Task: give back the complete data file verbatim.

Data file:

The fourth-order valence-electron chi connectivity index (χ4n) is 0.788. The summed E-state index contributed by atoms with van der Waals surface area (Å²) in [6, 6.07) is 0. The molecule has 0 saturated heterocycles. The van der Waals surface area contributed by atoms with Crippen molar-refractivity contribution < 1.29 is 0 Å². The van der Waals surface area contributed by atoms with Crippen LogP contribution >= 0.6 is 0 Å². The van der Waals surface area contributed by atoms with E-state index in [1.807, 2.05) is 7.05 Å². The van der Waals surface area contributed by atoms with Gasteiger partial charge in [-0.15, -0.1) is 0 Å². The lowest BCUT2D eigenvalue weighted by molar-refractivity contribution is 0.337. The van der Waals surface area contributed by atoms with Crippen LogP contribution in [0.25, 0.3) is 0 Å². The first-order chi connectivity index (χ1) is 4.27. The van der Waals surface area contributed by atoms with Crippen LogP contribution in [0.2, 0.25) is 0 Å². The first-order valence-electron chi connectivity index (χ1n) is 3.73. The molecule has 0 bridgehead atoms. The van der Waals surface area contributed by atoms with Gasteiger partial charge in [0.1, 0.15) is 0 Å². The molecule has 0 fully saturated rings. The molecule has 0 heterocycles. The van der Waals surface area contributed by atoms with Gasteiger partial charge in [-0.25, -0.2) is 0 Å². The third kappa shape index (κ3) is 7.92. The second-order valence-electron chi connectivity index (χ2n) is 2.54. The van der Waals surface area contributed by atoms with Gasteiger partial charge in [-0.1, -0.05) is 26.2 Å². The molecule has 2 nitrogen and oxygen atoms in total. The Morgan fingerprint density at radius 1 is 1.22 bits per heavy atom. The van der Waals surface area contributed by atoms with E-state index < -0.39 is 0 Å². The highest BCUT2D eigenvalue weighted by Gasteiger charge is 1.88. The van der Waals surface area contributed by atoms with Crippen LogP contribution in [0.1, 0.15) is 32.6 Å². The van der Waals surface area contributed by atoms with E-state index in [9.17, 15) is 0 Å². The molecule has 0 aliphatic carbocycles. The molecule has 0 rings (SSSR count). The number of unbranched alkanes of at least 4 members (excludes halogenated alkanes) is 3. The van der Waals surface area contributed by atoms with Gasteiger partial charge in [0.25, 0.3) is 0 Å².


The fourth-order valence-electron chi connectivity index (χ4n) is 0.788. The summed E-state index contributed by atoms with van der Waals surface area (Å²) in [6, 6.07) is 0. The molecule has 0 saturated heterocycles. The van der Waals surface area contributed by atoms with Crippen molar-refractivity contribution < 1.29 is 0 Å². The van der Waals surface area contributed by atoms with Crippen LogP contribution >= 0.6 is 0 Å². The van der Waals surface area contributed by atoms with E-state index in [1.807, 2.05) is 7.05 Å². The van der Waals surface area contributed by atoms with Gasteiger partial charge in [-0.15, -0.1) is 0 Å². The lowest BCUT2D eigenvalue weighted by molar-refractivity contribution is 0.337. The van der Waals surface area contributed by atoms with Crippen LogP contribution in [0.25, 0.3) is 0 Å². The first-order chi connectivity index (χ1) is 4.27. The van der Waals surface area contributed by atoms with Crippen LogP contribution in [0.2, 0.25) is 0 Å². The first-order valence-electron chi connectivity index (χ1n) is 3.73. The molecule has 0 bridgehead atoms. The van der Waals surface area contributed by atoms with Gasteiger partial charge in [0.1, 0.15) is 0 Å². The molecule has 0 fully saturated rings. The molecule has 0 heterocycles. The van der Waals surface area contributed by atoms with Gasteiger partial charge in [-0.25, -0.2) is 0 Å². The third kappa shape index (κ3) is 7.92. The second-order valence-electron chi connectivity index (χ2n) is 2.54. The van der Waals surface area contributed by atoms with Gasteiger partial charge in [-0.1, -0.05) is 26.2 Å². The molecule has 2 nitrogen and oxygen atoms in total. The Morgan fingerprint density at radius 1 is 1.22 bits per heavy atom. The van der Waals surface area contributed by atoms with E-state index < -0.39 is 0 Å². The highest BCUT2D eigenvalue weighted by Gasteiger charge is 1.88. The van der Waals surface area contributed by atoms with Crippen LogP contribution in [0.1, 0.15) is 32.6 Å². The van der Waals surface area contributed by atoms with E-state index in [9.17, 15) is 0 Å². The molecule has 0 aliphatic carbocycles. The molecule has 0 rings (SSSR count). The number of unbranched alkanes of at least 4 members (excludes halogenated alkanes) is 3. The van der Waals surface area contributed by atoms with Gasteiger partial charge in [0.25, 0.3) is 0 Å².